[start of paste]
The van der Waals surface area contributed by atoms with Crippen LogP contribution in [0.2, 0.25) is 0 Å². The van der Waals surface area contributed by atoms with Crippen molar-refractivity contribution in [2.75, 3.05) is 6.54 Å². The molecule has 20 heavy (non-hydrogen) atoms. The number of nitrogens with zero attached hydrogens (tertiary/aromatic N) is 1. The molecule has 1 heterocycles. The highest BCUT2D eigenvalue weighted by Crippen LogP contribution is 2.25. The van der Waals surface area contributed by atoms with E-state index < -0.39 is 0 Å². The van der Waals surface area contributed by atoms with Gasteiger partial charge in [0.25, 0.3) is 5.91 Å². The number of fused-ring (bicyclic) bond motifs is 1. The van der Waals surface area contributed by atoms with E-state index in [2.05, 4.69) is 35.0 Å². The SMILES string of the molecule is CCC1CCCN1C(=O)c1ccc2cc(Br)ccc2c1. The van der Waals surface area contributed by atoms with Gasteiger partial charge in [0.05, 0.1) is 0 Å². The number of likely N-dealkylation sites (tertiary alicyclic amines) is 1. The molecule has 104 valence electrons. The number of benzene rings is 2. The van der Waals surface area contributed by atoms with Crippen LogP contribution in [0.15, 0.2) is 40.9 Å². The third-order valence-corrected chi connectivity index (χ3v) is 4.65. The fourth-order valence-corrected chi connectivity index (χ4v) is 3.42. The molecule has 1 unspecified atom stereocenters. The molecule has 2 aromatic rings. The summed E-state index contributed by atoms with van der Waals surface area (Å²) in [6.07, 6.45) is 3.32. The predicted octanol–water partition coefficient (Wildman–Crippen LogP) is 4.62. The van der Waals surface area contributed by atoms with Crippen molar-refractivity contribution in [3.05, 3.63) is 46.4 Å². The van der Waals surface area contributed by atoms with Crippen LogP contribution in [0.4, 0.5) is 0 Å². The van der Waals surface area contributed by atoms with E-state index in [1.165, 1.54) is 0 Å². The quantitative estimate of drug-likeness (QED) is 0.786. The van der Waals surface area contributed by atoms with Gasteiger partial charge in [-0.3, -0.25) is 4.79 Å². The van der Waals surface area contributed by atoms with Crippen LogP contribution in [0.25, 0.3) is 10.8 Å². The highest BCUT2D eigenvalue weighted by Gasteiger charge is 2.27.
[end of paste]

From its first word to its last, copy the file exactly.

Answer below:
The van der Waals surface area contributed by atoms with Crippen LogP contribution in [0.2, 0.25) is 0 Å². The van der Waals surface area contributed by atoms with Crippen molar-refractivity contribution in [2.75, 3.05) is 6.54 Å². The molecule has 20 heavy (non-hydrogen) atoms. The number of nitrogens with zero attached hydrogens (tertiary/aromatic N) is 1. The molecule has 1 heterocycles. The highest BCUT2D eigenvalue weighted by Crippen LogP contribution is 2.25. The van der Waals surface area contributed by atoms with E-state index < -0.39 is 0 Å². The van der Waals surface area contributed by atoms with Gasteiger partial charge in [0.25, 0.3) is 5.91 Å². The number of fused-ring (bicyclic) bond motifs is 1. The van der Waals surface area contributed by atoms with E-state index in [2.05, 4.69) is 35.0 Å². The SMILES string of the molecule is CCC1CCCN1C(=O)c1ccc2cc(Br)ccc2c1. The van der Waals surface area contributed by atoms with Gasteiger partial charge in [0.05, 0.1) is 0 Å². The number of likely N-dealkylation sites (tertiary alicyclic amines) is 1. The molecule has 104 valence electrons. The number of benzene rings is 2. The van der Waals surface area contributed by atoms with Crippen LogP contribution in [0.15, 0.2) is 40.9 Å². The third-order valence-corrected chi connectivity index (χ3v) is 4.65. The fourth-order valence-corrected chi connectivity index (χ4v) is 3.42. The molecule has 1 unspecified atom stereocenters. The molecule has 2 aromatic rings. The summed E-state index contributed by atoms with van der Waals surface area (Å²) in [6.07, 6.45) is 3.32. The predicted octanol–water partition coefficient (Wildman–Crippen LogP) is 4.62. The van der Waals surface area contributed by atoms with Crippen molar-refractivity contribution in [3.05, 3.63) is 46.4 Å². The van der Waals surface area contributed by atoms with Crippen LogP contribution in [0.4, 0.5) is 0 Å². The van der Waals surface area contributed by atoms with E-state index in [1.165, 1.54) is 0 Å². The quantitative estimate of drug-likeness (QED) is 0.786. The van der Waals surface area contributed by atoms with Gasteiger partial charge in [-0.3, -0.25) is 4.79 Å². The van der Waals surface area contributed by atoms with Crippen LogP contribution in [0.25, 0.3) is 10.8 Å². The highest BCUT2D eigenvalue weighted by Gasteiger charge is 2.27.